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with the processes, currently going through European courts and our courts, that will determine the rights of European Union citizens to access health services in any other European state? Those will have profound implications for the development of the health service. Does the Tory party agree that British citizens should have the right to access services in any other EU state?

Dr. Fox: I know that to answer that question would be to stray on to the issue of European legislation, and therefore you might not approve, Mr. Deputy Speaker. However, if we are to have such rights, they should be genuinely reciprocal. For example, British patients in France should be treated as French patients would be treated in this country—in other words, free at the point of use. At the moment, British patients go to France but have to pay, but the French can come to Britain and be treated free. We should have genuine reciprocal rights, not the loaded dice that we have at present.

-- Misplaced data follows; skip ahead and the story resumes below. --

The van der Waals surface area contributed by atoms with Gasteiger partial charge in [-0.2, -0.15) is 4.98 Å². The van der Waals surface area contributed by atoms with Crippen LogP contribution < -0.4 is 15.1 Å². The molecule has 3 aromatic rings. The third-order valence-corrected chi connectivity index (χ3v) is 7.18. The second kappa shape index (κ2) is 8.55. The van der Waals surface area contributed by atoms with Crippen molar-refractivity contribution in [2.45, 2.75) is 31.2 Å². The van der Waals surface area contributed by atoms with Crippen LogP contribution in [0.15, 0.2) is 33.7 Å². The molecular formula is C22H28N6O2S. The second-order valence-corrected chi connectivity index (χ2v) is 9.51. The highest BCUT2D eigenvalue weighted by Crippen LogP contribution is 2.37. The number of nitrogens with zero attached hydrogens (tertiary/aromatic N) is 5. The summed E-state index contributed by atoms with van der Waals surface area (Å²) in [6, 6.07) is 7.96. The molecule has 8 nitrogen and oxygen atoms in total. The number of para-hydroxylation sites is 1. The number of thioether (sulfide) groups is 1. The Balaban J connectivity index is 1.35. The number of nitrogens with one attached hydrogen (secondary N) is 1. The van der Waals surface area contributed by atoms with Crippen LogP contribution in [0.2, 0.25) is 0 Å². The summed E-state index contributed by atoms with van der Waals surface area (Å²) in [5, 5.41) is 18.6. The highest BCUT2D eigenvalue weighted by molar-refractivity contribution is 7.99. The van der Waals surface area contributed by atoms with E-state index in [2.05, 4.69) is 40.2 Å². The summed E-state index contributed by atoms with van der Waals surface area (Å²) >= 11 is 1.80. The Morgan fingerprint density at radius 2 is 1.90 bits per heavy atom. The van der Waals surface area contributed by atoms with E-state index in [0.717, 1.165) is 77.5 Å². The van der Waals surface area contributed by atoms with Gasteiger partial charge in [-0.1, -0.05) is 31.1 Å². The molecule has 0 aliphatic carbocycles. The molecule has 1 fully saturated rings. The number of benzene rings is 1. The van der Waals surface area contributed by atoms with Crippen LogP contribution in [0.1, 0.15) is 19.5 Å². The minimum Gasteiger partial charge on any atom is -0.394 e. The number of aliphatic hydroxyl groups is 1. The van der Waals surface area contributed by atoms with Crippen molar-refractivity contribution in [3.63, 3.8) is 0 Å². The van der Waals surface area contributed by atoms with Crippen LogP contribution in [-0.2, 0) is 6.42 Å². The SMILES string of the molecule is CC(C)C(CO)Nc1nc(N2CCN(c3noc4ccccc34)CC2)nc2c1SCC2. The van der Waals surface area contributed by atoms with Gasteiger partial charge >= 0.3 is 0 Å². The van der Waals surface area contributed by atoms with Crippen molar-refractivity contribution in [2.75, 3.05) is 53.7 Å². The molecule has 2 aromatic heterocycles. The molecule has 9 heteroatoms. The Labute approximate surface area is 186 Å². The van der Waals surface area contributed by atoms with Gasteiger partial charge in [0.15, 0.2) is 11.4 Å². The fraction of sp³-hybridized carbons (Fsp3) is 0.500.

Mr. Allen: Will the hon. Gentleman give way on that point?

Dr. Fox: No, I am not going to be tempted further on Europe. We need to make progress on discussing the Bill, because we have only an hour to do so, courtesy of the Government's timetable.

What do we see when we compare the freedoms of foundation hospitals in other countries with what we will have here? Here, we see borrowing curtailed by the Treasury. In fact, it is worse than that, because any borrowing will be curtailed within a single envelope. Any foundation hospital that is able to access more money will do so at the expense of other hospitals. That is a recipe for what Labour Members have called a two-tier system. The whole point of being able to borrow outside Government limits is to be able to raise expenditure without affecting the resources available to others in the publicly funded sector. However, the Government fail to understand that. The freedoms will be rolled out for only a few hospitals, rather than as a programme for all of them, and that is a recipe for maximum instability in the system.